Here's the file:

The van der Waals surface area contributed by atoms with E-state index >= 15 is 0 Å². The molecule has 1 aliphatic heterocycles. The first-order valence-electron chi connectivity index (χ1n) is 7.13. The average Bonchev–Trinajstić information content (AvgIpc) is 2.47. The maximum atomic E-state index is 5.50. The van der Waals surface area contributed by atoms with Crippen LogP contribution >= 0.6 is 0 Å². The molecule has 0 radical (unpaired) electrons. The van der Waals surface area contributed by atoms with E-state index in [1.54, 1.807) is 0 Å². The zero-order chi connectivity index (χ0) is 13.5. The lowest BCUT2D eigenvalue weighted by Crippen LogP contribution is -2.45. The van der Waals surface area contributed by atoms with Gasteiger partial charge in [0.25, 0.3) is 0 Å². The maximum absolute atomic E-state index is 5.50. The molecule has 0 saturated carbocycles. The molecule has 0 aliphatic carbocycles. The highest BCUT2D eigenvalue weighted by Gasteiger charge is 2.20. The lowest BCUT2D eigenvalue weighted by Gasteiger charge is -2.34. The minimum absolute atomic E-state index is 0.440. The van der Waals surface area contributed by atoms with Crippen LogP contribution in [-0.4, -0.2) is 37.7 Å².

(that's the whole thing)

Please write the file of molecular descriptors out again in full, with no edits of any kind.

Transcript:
The van der Waals surface area contributed by atoms with E-state index >= 15 is 0 Å². The molecule has 1 aliphatic heterocycles. The first-order valence-electron chi connectivity index (χ1n) is 7.13. The average Bonchev–Trinajstić information content (AvgIpc) is 2.47. The maximum atomic E-state index is 5.50. The van der Waals surface area contributed by atoms with Crippen LogP contribution >= 0.6 is 0 Å². The molecule has 0 radical (unpaired) electrons. The van der Waals surface area contributed by atoms with E-state index in [1.54, 1.807) is 0 Å². The zero-order chi connectivity index (χ0) is 13.5. The lowest BCUT2D eigenvalue weighted by Crippen LogP contribution is -2.45. The van der Waals surface area contributed by atoms with Gasteiger partial charge in [0.25, 0.3) is 0 Å². The maximum absolute atomic E-state index is 5.50. The molecule has 0 saturated carbocycles. The molecule has 0 aliphatic carbocycles. The highest BCUT2D eigenvalue weighted by Gasteiger charge is 2.20. The lowest BCUT2D eigenvalue weighted by Gasteiger charge is -2.34. The minimum absolute atomic E-state index is 0.440. The van der Waals surface area contributed by atoms with Crippen LogP contribution in [-0.4, -0.2) is 37.7 Å².